Monday, 18 May 2015

Mid Staffs - Excess Deaths - was it 400-1200 or 'maybe' 1 ?

The decrying of the HSMR figures seems to amount to a defence of 'whether or not there were excess deaths you can't prove it'.

Exchanged some tweets this morning - twitter is fun, you don't know if you are talking to a rabid loon or a sensible, rational bod. So need to test and decide in the first few tweets or risk wasting time and effort! And there are far more loons than rational bods...

Anyway I provoked, referring to the 'Mid Staffs Murders', and this was posted back...

(nicely prepared, part of someone's power point presentation...)

Denying the figures could be used to support the claim of excess deaths, but with this image

Conceding that the quality of care was appaling (sic).

This eventually led to a link to this blog (

Now the essence of the story on that blog is that the 'excess deaths' figure was based on MSNHS (Mid Staffs NHS trust)'s HSMR (Hospital Standardised Mortality Ratio).

So, for the reported admissions to the hospital for various conditions, the number of reported deaths was higher than for similar admissions in other hospitals - these being the '400-1200 excess deaths'.

The blog then sets out various reasons that it claims lead to the comparison being invalid, and so supporting the statement in the picture show above.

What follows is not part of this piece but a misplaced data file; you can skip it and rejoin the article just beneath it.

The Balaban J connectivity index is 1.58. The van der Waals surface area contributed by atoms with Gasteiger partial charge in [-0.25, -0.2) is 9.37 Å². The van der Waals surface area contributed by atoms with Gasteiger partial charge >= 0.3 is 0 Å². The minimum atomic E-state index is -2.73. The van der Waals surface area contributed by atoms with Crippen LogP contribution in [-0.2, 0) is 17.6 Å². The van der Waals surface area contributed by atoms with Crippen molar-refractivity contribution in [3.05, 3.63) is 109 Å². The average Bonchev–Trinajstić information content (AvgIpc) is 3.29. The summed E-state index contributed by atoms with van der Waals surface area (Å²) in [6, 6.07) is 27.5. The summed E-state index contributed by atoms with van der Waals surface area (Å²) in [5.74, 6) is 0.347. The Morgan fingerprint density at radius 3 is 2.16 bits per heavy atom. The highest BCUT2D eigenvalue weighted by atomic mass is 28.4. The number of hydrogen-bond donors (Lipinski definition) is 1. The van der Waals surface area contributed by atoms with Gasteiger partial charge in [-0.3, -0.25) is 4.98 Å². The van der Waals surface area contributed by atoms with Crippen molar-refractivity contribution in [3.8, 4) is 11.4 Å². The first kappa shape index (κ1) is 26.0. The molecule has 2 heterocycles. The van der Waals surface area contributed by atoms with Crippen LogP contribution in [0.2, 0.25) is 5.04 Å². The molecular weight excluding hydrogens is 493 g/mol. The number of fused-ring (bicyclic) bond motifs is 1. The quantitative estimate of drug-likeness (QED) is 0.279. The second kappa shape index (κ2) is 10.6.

I have issues with some of the arguments, but that notwithstanding...

As a taxpayer funding all of this I have some questions - the main one is 'were there excess deaths'?

If there were excess deaths, why is it that the measure used (according the official report) not capturing that fact?

But if not (and this report suggests there is no evidence that there were - and assuming you accept this report as more reliable than the HSMR reports it now decries) how could an acknowledged appalling level of care have persisted without threatening lives, would the appalling level of care have persisted to this day without the 'excess deaths' story - indeed does it persist to this day?

How can anyone be sure that other hospitals aren't also currently offering 'appalling levels of care'? as this case seems to have only been picked up by chance.

If these HSMR figures are of no use - why are they being collected, how much is this costing the taxpayer when it serves no useful purpose?

If these HSMR figures are of no use, then what purpose were they meant to serve? And what is being done to implement something that does serve that purpose - assuming it is needed at all.

What is clear is that the NHS has undoubtedly failed the public here, and it was only picked up by chance - there is no question of that. Whether the hospital passes the buck to up or it has been passed down is academic to that discussion. We know for certain that the NHS can freely fail the public, and it go unnoticed.

The decrying of the HSMR figures seems to amount to a defence of 'whether or not there were excess deaths you can't prove it'.

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